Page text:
NT Police officer Zachary Rolfe will stand trial in the NT Supreme Court in Alice Springs charged with murder over the fatal shooting of Yuendumu teenager Kumanjayi Walker, after a long drawn out committal hearing that a judge found produced sufficient evidence to warrant a trial.
Mr Rolfe appeared on Monday by audio link to hear the judge’s final decision on whether there was enough evidence to commit him to stand trial.
Judge John Birch backed his decision with extensive detail, but the details of the decision cannot be relayed to the public after Mr Rolfe’s lawyers called for a suppression order.
Representing Mr Rolfe, David Edwardson QC made a suppression application on the judge’s decision stating the reasons “could potentially predjudice a fair trial”.
The prosecution made no application to have the order thrown out.
“It would be most unfortunate if the potential jury were to be aware of my reasoning process, which at the end of the day does not have particular relevance to a trial before a judge and jury,” Judge Birch said.
“I am satisfied that it would be at this stage in the interest of justice to suppress the reasons for my decision, other than my order that the defendant be committed for trial.”
Fatal Yuendumu shooting occurred nearly one year ago
Mr Rolfe is charged with one count of murder in connection with Mr Walker’s death in the remote community west of Alice Springs on November 9, 2019.
Mr Rolfe appeared via audio link from Canberra on Monday where he remains on bail and suspended on full pay, but was made to wait an additional four hours to hear the judge’s decision as the court dealt with a number of technical issues relating to the audio visual links on Monday.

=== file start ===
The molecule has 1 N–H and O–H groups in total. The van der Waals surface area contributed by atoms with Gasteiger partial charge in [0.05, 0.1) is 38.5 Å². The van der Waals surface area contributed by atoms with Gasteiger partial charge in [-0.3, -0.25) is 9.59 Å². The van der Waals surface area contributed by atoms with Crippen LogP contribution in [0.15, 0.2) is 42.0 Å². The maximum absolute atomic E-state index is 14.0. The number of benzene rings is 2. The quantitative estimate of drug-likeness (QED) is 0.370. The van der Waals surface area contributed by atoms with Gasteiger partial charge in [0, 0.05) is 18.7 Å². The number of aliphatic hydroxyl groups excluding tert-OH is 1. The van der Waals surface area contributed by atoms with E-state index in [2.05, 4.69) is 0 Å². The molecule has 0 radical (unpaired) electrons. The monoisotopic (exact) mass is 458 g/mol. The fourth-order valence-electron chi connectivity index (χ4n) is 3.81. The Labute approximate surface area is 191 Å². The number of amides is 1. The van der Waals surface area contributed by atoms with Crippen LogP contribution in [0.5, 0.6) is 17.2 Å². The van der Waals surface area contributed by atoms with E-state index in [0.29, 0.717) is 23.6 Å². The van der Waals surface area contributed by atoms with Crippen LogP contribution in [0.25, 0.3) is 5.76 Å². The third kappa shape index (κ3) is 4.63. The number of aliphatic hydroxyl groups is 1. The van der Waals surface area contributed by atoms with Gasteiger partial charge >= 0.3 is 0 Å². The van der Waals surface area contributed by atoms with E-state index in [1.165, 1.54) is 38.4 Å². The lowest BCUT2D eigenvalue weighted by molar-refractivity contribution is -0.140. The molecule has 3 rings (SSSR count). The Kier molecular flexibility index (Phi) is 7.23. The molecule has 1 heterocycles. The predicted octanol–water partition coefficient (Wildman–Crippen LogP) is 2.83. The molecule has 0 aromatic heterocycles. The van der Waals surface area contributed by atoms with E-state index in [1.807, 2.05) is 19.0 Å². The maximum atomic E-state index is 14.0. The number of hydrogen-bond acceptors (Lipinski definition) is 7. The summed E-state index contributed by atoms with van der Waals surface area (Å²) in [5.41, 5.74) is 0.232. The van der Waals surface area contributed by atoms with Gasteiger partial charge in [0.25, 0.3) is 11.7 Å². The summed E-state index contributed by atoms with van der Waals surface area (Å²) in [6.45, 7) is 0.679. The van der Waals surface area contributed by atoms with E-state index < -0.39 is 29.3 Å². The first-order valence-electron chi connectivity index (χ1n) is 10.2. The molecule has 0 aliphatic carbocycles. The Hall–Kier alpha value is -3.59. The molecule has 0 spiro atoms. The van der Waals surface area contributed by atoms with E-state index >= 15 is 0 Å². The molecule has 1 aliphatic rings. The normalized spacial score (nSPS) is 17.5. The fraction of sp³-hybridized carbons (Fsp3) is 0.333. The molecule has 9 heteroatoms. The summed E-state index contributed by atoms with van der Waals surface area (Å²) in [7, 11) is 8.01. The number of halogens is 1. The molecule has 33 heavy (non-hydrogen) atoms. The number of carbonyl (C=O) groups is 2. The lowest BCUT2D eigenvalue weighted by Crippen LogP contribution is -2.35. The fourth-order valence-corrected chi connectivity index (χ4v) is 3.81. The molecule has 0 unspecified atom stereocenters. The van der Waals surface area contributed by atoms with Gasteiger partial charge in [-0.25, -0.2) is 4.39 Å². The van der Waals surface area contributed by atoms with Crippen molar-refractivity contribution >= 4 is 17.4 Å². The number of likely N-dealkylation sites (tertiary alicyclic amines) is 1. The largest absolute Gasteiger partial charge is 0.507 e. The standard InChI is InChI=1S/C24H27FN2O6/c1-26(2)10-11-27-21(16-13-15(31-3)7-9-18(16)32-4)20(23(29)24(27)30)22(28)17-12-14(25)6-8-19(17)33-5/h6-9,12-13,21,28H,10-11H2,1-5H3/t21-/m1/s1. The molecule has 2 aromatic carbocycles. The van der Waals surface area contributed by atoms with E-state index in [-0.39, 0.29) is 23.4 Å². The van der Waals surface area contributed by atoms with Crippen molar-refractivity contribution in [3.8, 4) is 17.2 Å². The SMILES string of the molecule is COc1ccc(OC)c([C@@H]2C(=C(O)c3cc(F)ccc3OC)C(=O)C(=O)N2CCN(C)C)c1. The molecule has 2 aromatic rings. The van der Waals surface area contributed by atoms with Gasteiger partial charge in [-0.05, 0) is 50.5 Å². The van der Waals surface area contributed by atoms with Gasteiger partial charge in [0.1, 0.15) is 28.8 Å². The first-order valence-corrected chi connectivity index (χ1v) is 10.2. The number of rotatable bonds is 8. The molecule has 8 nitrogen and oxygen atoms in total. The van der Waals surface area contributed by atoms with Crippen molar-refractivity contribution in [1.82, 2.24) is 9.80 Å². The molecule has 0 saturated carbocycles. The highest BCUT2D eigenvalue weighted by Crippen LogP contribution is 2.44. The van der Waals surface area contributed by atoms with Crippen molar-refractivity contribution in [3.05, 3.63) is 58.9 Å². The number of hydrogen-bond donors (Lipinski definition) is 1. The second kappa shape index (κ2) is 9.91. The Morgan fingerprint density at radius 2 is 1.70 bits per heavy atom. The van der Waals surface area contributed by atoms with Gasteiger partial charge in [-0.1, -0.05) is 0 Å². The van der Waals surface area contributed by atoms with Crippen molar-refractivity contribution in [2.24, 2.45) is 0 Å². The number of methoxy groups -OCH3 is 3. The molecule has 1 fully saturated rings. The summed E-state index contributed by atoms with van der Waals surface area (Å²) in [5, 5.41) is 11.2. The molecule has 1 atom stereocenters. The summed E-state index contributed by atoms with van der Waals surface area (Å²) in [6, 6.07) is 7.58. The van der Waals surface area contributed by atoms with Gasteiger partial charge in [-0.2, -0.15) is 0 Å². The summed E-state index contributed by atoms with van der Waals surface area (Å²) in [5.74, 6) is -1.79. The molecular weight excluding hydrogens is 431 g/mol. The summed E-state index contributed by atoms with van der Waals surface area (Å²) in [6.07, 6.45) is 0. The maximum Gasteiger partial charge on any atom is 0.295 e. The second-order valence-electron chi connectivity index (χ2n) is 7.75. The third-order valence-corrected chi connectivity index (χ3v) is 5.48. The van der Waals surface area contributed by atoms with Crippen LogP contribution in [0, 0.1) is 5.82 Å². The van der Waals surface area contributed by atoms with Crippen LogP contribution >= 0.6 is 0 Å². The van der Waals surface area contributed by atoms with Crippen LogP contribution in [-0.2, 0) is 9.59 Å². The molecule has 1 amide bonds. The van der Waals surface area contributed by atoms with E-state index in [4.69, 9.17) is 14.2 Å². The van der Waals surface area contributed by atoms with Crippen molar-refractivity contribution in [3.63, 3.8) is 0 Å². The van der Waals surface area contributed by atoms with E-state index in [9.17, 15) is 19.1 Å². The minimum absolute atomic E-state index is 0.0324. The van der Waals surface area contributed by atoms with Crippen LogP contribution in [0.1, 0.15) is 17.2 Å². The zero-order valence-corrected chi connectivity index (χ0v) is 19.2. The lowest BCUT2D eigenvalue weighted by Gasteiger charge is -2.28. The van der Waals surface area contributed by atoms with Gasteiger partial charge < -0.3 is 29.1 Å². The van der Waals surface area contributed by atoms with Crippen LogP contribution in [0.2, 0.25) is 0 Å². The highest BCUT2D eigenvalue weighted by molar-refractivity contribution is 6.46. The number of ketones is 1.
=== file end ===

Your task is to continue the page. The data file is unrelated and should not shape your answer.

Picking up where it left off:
Following a three-day committal hearing last month, Mr Rolfe’s lawyers made a last-ditch attempt to have the case thrown out of court by arguing Mr Rolfe acted in self-defence after being stabbed in the arm by Mr Walker with a pair of scissors during an attempted arrest.
“There is not a single piece of evidence that the prosecution has adduced in this case that suggests Zachary Rolfe did anything other than comply wholeheartedly with the very training that NT Police gave him,” Mr Edwardson said.
However, crown prosecutor Philip Strickland SC argued the defendant had failed to comply, “wholeheartedly” with police training in the lead up to the shots being fired.
The court had previously heard Mr Rolfe and his response team were supposed to be on an intelligence gathering operation, carefully planned out by Sergeant Julie Frost – the officer in charge of the Yuendumu police station at the time – on the night of the shooting.
The prosecution said evidence provided by another detective suggested Mr Rolfe should not have engaged with Mr Walker on the night.
“Or, alternatively, step back outside the house and engage in the containment, cordon contain strategy that is part of the defensive tactics, and negotiate a peaceful solution. None of those things occurred,” the court heard.
Yuendumu community members and relatives of Mr Walker had gathered in the streets outside of the Alice Springs court on Monday and cheered as Judge Birch’s decision was handed down.
The judge granted Mr Rolfe the same bail conditions and scheduled the next Supreme Court appearance for 8.45 am on November 25.